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Visits to testing facilities spike after cluster infections in Itaewon
  • By Kim Eun-young
  • Published 2020.05.11 16:59
  • Updated 2020.05.11 16:59
  • comments 0

Isolated Covid-19 testing facilities in Seoul and Gyeonggi Province were extremely crowded with people over the weekend, as the nation suffered an unexpected spike in confirmed cases that are linked to some clubs in Itaewon.

After Seoul City and Gyeonggi Province prompted visitors of six clubs in Itaewon and a particular sauna facility, called “Black Sleep Room,” in southern Seoul, to get tested for Covid-19 through emergency text messages, the number of visitors to isolated testing facilities shot up.

According to the Korea Centers for Disease Control and Prevention, 75 confirmed cases were linked to nightclubs in Itaewon as of Monday. Out of the 79, 49 were from Seoul, and 18, from Gyeonggi Province.

Visitors of testing facilities include not only those who visited the particular entertainment facilities in Itaewon but young people who went to restaurants and coffee shops near them, officials at testing facilities said.

One university hospital in Seoul said its isolated testing room had eight visitors, who requested Covid-19 testing, saying they visited one of the six clubs in Itaewon during the latest holiday.

Another one in a regional university hospital had to receive more than 70 people for four hours, and a doctor there said he did not even have time to go to the restroom.

“Until last week, we used to test two people in one hour. But on Sunday, we tested over 70 people in four hours,” said the doctor who wished to be unnamed. “A nurse left shoelaces untied and just worked because there was no time to tie them.”

However, it was fortunate that many young people who had visited Itaewon came to the testing facility, he added.

One university hospital’s isolated testing facility in Gyeonggi Province saw the number of visitors jump by 10 times on Sunday afternoon, after some declines earlier.

“For a while, the number was gradually declining. But after confirmed cases surged from Itaewon, our testing facility was really busy over the weekend. We have about 10 times more testers,” an official at the university hospital in Gyeonggi Province said. “We had some people who did go to one of those clubs. But many other people also requested Covid-19 testing just because they were in the Itaewon neighborhood.”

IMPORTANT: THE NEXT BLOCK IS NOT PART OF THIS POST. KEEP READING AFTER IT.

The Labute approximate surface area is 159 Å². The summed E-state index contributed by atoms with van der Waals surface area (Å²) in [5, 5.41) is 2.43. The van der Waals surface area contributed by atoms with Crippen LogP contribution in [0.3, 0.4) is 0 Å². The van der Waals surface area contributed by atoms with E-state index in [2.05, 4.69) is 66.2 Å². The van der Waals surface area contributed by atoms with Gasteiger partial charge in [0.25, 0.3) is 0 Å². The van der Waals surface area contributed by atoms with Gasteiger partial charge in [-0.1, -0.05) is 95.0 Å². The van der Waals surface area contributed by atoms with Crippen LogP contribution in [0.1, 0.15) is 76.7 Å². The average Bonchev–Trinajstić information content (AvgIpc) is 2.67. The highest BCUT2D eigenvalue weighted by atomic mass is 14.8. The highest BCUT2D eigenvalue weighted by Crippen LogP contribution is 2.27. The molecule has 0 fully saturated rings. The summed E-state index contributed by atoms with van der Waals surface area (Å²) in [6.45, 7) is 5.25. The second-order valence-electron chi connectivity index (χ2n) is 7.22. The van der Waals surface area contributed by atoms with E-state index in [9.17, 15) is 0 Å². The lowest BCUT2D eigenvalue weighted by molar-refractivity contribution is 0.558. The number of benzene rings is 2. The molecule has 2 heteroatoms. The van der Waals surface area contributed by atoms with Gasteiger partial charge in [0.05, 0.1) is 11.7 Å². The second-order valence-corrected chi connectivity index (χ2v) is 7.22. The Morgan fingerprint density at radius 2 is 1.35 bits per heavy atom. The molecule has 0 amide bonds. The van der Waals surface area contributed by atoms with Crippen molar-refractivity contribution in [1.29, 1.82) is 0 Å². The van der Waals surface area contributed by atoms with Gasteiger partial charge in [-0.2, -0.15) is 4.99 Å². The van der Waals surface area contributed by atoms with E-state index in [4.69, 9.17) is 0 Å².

Medical institutions are on high alert as the cluster infections seem to have spread from Itaewon to other regions of the country.

Especially after a nurse at Seongnam Citizens Medical Center and a skincare worker at a dermatology clinic in Jeju Island tested positive after visiting a club in Itaewon, the repercussions are growing.

Seongnam Citizens Medical Center said it shut down the operation room where the nurse used to work, and quarantined five anesthesiologists who worked with the nurse.

The skincare worker at a dermatology clinic in Jeju, who contracted the virus after a visit to an Itaewon club, is known to have contacted 144 people. People in Jeju Island are in shock because the island had been rarely affected by Covid-19.

Medical institutions are reportedly investigating whether their staff visited Itaewon recently. Even if they did not visit a club, they are encouraged to be tested if they visited a bar or a restaurant in Itaewon, hospital officials said.

“Not only our hospital but others are checking workers if they visited Itaewon. As there are many young workers in hospitals, hospitals are rushing to check,” an official at a university hospital said. “At a hospital, only one confirmed case could cause massive damage. So, everyone is on full alert.”

Another university hospital official also said that among people who tested for Covid-19, 10 or 20 are hospital workers. “There are some people who visited Itaewon, if not a club. So, they requested testing,” he said.

An expert said the authorities should encourage visitors of the six Itaewon clubs to get tested voluntarily and self-isolate.

“The authorities can’t confirm the list of the visitors of the clubs accurately. Even if they are asymptomatic, they should be allowed to get tested,” said Lee Jae-gab, a professor at the Infectious Disease Department of Hallym University Medical Center. “In a cluster infection, there is no solution but to do extensive testing.”


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